The Fenland of eastern England has been called 'liminal' by scholars of Anglo-Saxon literature, history, and archaeology. Surely one of the most variously depicted food-source landscapes in the Middle Ages, the Fenland is idealized on one hand in Felix's Vita sancti Guthlaci (ca. 730-40) as the austere testing-ground of a hermit's piety, as the English equivalent to the Antonine desert, and on the other hand in Richard of Ely's Gesta Herwardi (ca. 1110-30) as a locus amoenus, a 'delightful place' whose endless bounty can nourish English rebels indefinitely against William the Conqueror. Exploring this contrast allows us to understand better how different literary genres can imaginatively re-work elemental and alimentary features of the natural environment.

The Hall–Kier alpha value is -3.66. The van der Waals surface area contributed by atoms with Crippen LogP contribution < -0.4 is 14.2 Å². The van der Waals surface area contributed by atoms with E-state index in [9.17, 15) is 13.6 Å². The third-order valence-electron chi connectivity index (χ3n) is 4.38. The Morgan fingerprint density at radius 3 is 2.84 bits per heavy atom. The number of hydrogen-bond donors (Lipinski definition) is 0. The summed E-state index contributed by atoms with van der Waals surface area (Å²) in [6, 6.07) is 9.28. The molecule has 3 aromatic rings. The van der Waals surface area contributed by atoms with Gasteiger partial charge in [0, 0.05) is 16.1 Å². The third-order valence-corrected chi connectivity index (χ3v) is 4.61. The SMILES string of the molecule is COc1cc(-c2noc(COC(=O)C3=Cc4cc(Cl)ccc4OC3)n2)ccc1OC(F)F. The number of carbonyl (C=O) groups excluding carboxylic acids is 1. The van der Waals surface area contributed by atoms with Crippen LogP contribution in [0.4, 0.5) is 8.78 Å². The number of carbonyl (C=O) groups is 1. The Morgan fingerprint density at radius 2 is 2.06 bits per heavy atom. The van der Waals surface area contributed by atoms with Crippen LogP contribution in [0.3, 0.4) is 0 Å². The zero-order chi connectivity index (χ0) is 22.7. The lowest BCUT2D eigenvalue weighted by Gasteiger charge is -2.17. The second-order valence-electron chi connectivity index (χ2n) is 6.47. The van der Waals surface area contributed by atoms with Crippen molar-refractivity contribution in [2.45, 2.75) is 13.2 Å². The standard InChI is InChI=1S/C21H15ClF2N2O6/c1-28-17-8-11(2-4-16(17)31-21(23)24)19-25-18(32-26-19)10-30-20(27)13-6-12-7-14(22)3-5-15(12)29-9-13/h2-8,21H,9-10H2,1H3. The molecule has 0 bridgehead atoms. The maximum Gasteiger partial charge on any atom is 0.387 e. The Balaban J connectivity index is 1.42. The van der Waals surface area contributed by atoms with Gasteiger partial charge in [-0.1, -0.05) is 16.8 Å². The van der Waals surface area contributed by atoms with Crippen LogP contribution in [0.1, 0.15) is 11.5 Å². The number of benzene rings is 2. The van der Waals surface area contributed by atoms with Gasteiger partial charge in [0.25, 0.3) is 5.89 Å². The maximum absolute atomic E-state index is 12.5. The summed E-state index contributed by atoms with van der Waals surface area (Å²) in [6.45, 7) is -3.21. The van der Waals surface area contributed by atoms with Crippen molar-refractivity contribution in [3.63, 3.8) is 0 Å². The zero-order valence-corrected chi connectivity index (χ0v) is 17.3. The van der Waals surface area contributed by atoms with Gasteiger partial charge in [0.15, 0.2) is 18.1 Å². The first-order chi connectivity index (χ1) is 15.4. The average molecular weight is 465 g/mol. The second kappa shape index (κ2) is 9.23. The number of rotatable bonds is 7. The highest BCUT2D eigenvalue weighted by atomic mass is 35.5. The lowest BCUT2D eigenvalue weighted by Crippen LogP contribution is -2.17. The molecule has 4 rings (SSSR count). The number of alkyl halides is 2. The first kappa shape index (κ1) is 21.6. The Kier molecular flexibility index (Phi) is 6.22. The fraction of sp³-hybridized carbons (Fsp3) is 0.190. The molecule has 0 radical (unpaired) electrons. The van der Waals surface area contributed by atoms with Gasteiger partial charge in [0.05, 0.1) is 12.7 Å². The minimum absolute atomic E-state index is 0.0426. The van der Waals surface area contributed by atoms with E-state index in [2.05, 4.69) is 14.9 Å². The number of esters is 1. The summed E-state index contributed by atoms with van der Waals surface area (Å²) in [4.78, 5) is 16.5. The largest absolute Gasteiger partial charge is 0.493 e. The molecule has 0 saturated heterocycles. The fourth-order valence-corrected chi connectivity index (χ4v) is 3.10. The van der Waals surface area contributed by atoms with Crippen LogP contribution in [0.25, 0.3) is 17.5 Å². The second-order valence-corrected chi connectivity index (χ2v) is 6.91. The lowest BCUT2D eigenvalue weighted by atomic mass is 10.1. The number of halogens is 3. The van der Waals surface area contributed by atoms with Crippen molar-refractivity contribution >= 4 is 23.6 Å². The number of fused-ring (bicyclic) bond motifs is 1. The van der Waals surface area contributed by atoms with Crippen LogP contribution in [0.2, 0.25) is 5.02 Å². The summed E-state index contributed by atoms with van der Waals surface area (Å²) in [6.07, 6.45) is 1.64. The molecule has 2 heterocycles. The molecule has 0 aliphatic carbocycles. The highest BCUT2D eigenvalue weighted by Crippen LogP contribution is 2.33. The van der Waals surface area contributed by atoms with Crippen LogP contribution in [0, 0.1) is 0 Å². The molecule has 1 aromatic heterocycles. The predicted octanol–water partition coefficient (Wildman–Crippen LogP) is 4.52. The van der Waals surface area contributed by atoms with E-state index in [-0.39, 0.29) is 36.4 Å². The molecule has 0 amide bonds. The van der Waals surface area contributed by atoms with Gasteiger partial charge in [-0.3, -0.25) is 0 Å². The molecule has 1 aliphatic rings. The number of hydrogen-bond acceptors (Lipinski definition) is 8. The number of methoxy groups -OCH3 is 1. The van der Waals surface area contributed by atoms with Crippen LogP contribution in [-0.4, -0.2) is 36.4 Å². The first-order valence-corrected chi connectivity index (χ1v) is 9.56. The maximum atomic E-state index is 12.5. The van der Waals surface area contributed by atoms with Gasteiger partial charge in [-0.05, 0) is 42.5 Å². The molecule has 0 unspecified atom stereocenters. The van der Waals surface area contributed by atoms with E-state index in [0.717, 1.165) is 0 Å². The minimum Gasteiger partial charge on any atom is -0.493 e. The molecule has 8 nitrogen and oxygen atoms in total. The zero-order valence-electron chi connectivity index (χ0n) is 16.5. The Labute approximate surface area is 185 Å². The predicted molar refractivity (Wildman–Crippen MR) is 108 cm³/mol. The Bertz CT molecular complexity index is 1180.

This paper asks if the landscape of medieval Charnwood Forest in Leicestershire was a barrier to cultural interaction or if it was, instead, a central resource and cultural meeting place. An interdisciplinary approach is adopted in order to explore relationships between those who interacted with this woodland landscape. Findings indicate that medieval Charnwood was different to surrounding areas in terms of topography, land use, and settlement. However, the marginality of Charnwood may have been overemphasized. Far from being an inhospitable wilderness, medieval Charnwood was a utilised landscape - one that was central to the culture and economy of surrounding communities.